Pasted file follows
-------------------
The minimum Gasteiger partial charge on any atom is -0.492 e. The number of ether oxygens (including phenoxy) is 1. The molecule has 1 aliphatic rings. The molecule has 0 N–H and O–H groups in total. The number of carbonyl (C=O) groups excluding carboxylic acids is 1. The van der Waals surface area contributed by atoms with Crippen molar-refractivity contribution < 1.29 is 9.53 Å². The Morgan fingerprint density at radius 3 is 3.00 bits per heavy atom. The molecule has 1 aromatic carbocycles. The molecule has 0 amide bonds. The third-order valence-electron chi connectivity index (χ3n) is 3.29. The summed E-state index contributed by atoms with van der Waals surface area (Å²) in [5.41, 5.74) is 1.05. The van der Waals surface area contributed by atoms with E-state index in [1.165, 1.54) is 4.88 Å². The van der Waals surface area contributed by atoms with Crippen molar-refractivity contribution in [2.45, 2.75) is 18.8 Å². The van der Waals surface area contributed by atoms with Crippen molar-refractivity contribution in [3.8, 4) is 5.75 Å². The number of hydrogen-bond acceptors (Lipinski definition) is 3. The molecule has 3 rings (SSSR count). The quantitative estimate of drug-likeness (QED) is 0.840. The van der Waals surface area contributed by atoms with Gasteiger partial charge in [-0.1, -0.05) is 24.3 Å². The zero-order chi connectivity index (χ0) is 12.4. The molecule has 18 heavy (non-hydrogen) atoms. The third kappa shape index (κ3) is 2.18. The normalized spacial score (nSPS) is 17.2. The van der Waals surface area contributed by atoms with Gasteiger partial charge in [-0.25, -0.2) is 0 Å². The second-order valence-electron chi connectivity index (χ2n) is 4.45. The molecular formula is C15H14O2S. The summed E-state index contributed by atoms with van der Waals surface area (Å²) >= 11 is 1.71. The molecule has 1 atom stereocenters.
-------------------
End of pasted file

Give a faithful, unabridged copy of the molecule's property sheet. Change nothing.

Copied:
The minimum Gasteiger partial charge on any atom is -0.492 e. The number of ether oxygens (including phenoxy) is 1. The molecule has 1 aliphatic rings. The molecule has 0 N–H and O–H groups in total. The number of carbonyl (C=O) groups excluding carboxylic acids is 1. The van der Waals surface area contributed by atoms with Crippen molar-refractivity contribution < 1.29 is 9.53 Å². The Morgan fingerprint density at radius 3 is 3.00 bits per heavy atom. The molecule has 1 aromatic carbocycles. The molecule has 0 amide bonds. The third-order valence-electron chi connectivity index (χ3n) is 3.29. The summed E-state index contributed by atoms with van der Waals surface area (Å²) in [5.41, 5.74) is 1.05. The van der Waals surface area contributed by atoms with E-state index in [1.165, 1.54) is 4.88 Å². The van der Waals surface area contributed by atoms with Crippen molar-refractivity contribution in [2.45, 2.75) is 18.8 Å². The van der Waals surface area contributed by atoms with Crippen molar-refractivity contribution in [3.8, 4) is 5.75 Å². The number of hydrogen-bond acceptors (Lipinski definition) is 3. The molecule has 3 rings (SSSR count). The quantitative estimate of drug-likeness (QED) is 0.840. The van der Waals surface area contributed by atoms with Gasteiger partial charge in [-0.1, -0.05) is 24.3 Å². The zero-order chi connectivity index (χ0) is 12.4. The molecule has 18 heavy (non-hydrogen) atoms. The third kappa shape index (κ3) is 2.18. The normalized spacial score (nSPS) is 17.2. The van der Waals surface area contributed by atoms with Gasteiger partial charge in [-0.25, -0.2) is 0 Å². The second-order valence-electron chi connectivity index (χ2n) is 4.45. The molecular formula is C15H14O2S. The summed E-state index contributed by atoms with van der Waals surface area (Å²) >= 11 is 1.71. The molecule has 1 atom stereocenters.